Sunday, August 23, 2015

Macabro ’15: Chemical Wedding

While the fact is strenuously ignored by his subsequent devotees, L. Ron Hubbard was once an ardent follower of the notorious British occultist Aleister Crowley. That was when Hubbard and Jet Propulsion Laboratory (JPL) founder Jack Parsons were traveling in the same Pagan circles, so to speak. The relationship between the three men is indeed referenced in Iron Maiden lead vocalist Bruce Dickinson’s screenwriting debut, but it is the connection to Parsons that will have greater significance in Julian Doyle’s way-better-than-reported Chemical Wedding (a.k.a. Crowley, trailer here), which screens as part of a retrospective tribute (or whatever) to Crowley at the 2015 Macabro, the International Horror Film Festival in Mexico City.

In 1947, Crowley’s earnest young understudy Symonds was present at his death, but it will not be the last time he sees the dark magus. Flashing forward to 2000, Symonds has forsworn the occult as a respected Cambridge professor. As the Florida recount rages, Dr. Joshua Mathers arrives from Cal Tech to test his Virtual Reality simulator using the university’s powerful super-computer. Unbeknownst to Mathers, his Cambridge colleague Victor Neuman is also a budding occultist, who performs an off-the-books experiment, programming Crowley’s information into the computer while twittish classics professor Oliver Haddo is wearing the VR suit.

As you might expect, Haddo is a different man when he steps out of the Z93. His stutter is gone, replaced by an encyclopedic knowledge of the Bible and a voracious sexual appetite. He is indeed Crowley and he has big plans. Symonds understands how dangerous it will be if he completes the resurrection process, so he advises Mathers and Cambridge student journalist Lia Robinson as best he can. Unfortunately, her red hair will attract Crowley’s attention, in a very bad way.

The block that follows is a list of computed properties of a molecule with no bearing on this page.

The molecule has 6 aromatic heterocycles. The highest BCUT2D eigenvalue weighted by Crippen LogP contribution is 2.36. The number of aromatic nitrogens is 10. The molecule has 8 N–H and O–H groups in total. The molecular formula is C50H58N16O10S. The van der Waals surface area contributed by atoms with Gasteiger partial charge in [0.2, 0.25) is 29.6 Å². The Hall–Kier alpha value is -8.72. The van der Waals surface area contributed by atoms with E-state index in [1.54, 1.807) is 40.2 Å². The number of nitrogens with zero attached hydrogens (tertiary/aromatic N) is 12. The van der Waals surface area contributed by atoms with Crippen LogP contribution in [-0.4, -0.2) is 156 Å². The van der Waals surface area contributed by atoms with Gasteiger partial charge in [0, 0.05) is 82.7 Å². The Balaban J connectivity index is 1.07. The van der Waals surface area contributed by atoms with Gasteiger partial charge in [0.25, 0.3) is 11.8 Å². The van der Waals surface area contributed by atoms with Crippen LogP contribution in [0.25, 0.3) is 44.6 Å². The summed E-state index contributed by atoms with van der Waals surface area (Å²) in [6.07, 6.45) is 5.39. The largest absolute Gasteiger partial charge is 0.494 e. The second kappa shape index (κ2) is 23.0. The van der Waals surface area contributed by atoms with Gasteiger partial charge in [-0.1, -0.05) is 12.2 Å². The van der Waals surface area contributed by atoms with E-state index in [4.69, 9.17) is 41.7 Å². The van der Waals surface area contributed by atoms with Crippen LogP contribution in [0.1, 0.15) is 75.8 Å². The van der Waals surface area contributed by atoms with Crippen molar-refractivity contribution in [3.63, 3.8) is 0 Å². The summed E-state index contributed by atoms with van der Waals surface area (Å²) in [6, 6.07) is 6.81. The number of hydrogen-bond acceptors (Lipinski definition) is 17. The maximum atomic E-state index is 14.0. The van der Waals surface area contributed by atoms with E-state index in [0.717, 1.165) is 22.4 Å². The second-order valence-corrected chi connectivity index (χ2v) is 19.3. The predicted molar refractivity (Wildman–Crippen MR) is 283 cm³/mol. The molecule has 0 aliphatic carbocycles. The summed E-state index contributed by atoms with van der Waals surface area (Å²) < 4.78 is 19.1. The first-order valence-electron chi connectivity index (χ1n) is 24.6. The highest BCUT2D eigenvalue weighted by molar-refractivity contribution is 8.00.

Frankly, the prospect of revered British character actor and Orson Welles biographer Simon Callow going all in as Crowley is reason enough to see Chemical, but Doyle & Dickinson also wrote a considerably inventive narrative around him. Admittedly, the logic and believability of their pseudo-science is hit-or-miss. However, ambition of its scope is rather impressive. Chemical stakes out the territory where metaphysics and theoretical physics intersect—and it is quite a bloody crossroads.

Perhaps realizing he will not have many more opportunities to exercise his Hammer Horror muscles, Callow makes the most of Chemical, luxuriating in Haddo’s agonizing stutter and feasting on scenery as the reincarnated Crowley. Similarly, John Shrapnel is aptly malevolent and larger than life as the 1947 Crowley. Although the film’s aesthetics are stacked against their conventionally unassuming characters, Kal Weber and Lucy Cudden still manage to show some presence and energy as Mathers and Robinson, respectively. However, it is Paul McDowell who really anchors the film and sells its third act revelations as the older and wiser Symonds.

For a demonic horror film co-scripted by a heavy metal rock star, Chemical Wedding is surprisingly tweedy and thoroughly British. It is indeed a throwback to old school Hammer-Amicus films, but one informed by post-Uncertainty quantum mechanics. Pretty cool really (and also available on DVD), Chemical Wedding screens this Thursday (8/27), along with the wonderfully eccentric Karloff-Lugosi vehicle The Black Cat, as part of the Crowley-inspired programming at this year’s Macabro.